This enormous realist style piece consisting of two tightly adjoined panels, links her work to two European animalier artists from long ago – Dutch painter Melchior d’Hondecoeter (1636-1695) and French painter/decorative designer Alexandre-François Desportes (1661-1743). The large scale of the art, along with the unexpected lack of color combined with a surprising amount of illusionist depth, engenders a contemporary aesthetic by fusing elements appropriated from baroque art of the past.
A brilliant interpreter of the everyday, Roz Chast’s cartoons depict neuroses, hilarity, angst and domesticity. Chast is a graduate of Rhode Island School of Design and an award-winning author.
The Brooklyn born artist now lives in Connecticut with her family and two parrots. Her affection for animals is evident in Infinity Mirror Cover, which depicts a series of humans and domesticated animals interacting through several vignettes. It’s a charmingly observational piece showing the relationship between owner and pet.
This illustration was on the cover of The New Yorker on March 2, 2013 – one of over 800 cartoons (and counting!) that the magazine has published of her work since 1978.
Petra Cabot was an American artist, but is best known for her popular tartan plaid design called the Skotch Kooler, a container composed of three layers of insulation to keep ice cream and other foods cold for hours without ice. Commissioned by the Hamilton Metals Products Co in 1951, this single item still is a favorite collectible item. Petra Cabot once said, “I decided to make the best-looking bucket anybody ever saw.”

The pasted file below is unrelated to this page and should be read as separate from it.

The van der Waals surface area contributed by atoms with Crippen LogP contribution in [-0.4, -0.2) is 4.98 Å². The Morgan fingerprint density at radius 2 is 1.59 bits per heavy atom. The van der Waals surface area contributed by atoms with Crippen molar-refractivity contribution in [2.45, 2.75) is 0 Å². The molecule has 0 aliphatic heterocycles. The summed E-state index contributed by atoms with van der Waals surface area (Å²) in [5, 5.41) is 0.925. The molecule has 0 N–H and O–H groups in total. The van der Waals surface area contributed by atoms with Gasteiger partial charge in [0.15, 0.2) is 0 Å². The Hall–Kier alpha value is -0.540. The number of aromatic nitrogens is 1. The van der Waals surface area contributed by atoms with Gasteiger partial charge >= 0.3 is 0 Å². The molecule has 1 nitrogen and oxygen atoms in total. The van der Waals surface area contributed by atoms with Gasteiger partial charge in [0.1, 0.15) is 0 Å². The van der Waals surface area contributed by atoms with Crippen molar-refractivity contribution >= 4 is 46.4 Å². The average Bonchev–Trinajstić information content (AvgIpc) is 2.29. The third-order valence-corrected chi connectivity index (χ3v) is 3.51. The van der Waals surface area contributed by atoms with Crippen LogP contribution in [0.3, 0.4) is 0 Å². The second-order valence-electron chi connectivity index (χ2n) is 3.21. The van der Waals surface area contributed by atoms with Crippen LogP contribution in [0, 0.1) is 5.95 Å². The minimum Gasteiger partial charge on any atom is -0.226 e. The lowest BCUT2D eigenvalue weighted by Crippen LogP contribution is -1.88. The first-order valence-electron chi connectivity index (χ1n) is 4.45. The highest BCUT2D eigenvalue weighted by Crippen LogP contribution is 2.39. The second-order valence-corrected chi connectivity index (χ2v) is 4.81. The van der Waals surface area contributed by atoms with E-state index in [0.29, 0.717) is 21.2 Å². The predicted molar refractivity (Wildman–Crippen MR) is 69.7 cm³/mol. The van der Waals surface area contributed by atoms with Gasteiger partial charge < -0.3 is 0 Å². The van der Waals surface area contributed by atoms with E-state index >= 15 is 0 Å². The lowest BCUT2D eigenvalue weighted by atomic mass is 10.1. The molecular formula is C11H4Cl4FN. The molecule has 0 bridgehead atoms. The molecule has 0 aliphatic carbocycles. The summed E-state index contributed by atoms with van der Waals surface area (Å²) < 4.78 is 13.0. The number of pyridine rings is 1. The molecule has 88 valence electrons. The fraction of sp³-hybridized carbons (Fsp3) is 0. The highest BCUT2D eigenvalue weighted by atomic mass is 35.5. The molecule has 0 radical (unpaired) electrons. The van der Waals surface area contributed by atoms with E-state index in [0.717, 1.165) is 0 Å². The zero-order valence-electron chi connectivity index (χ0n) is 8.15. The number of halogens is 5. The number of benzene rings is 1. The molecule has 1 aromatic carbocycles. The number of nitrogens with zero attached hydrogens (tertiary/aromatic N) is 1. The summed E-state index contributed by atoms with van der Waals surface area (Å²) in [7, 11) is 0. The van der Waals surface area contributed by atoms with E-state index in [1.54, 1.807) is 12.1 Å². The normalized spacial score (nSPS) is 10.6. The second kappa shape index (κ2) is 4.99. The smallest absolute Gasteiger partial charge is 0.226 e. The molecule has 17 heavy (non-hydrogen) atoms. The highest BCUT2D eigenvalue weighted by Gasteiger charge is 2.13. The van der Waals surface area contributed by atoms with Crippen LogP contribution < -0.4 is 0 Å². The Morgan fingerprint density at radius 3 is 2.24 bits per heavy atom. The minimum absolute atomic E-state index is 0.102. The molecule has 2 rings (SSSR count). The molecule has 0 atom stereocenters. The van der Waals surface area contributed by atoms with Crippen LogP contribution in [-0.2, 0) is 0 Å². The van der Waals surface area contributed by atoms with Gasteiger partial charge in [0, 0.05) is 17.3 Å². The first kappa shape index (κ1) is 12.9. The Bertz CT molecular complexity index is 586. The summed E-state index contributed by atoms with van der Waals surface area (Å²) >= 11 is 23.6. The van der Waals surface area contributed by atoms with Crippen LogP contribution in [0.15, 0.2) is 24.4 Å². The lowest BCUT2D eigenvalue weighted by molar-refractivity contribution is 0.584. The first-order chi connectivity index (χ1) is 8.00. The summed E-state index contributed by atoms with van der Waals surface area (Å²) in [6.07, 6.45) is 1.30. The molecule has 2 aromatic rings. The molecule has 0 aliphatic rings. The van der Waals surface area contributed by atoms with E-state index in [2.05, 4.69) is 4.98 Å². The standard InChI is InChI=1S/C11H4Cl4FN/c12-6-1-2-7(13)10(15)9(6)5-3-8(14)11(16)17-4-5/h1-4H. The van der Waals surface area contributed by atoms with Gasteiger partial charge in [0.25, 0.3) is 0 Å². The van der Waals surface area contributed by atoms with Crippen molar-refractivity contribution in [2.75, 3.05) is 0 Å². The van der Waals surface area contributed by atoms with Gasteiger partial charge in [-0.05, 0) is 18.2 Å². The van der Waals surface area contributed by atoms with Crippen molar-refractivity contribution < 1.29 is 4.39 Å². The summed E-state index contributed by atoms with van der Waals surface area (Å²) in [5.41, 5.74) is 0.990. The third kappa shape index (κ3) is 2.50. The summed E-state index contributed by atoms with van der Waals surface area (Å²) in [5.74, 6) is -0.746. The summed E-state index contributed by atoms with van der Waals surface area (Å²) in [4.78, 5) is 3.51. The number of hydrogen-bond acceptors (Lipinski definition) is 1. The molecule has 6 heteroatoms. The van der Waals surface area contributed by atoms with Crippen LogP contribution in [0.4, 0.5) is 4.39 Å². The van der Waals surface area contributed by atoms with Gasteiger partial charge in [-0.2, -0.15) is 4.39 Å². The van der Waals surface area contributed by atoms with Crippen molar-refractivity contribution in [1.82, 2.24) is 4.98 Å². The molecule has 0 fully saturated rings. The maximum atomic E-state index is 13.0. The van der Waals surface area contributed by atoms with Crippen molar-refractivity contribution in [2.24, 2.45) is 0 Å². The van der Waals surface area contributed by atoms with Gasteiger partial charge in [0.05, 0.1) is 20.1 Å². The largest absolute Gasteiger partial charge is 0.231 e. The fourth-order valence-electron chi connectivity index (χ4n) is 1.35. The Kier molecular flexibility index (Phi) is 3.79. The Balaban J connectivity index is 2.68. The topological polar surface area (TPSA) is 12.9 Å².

Cabot’s painting style fused modern composition with the local color of her beloved home, the artist colony Woodstock, New York. In The Hog Pen, (c.1940), she contrasts a close-up view of a rustic hog pen against a highly edited background of a pink barn. The unexpected combination, along with the loving face of the hog mother, gives the painting the charm and whimsy of folk art. However, the palette and paint handling techniques show Cabot to be a trained artist savvy in the latest styles of the era. Born in Philadelphia and married at age 19 to first husband, poet Laurence Jordan and then Blake Cabot, a medical writer and publisher, Petra Cabot died at age 99.
Milton Glaser is unquestionably the embodiment of American graphic design today. He opened Milton Glaser, Inc. in 1974, and continues to produce a prolific amount of work in various creative fields to this day. He is an iconic fixture on the New York advertising and design scene, including his ubiquitous I Love NY logo (which has been described as ‘the most frequently imitated logo design in human history’). Other notable design projects in his portfolio include work for such clients as New York Magazine, Vespa, Columbia Records, Mad Men/AMC, Stony Brook University, United Nations, Lincoln Center, Carnegie Hall, Grand Union, Fairway and Brooklyn Brewery.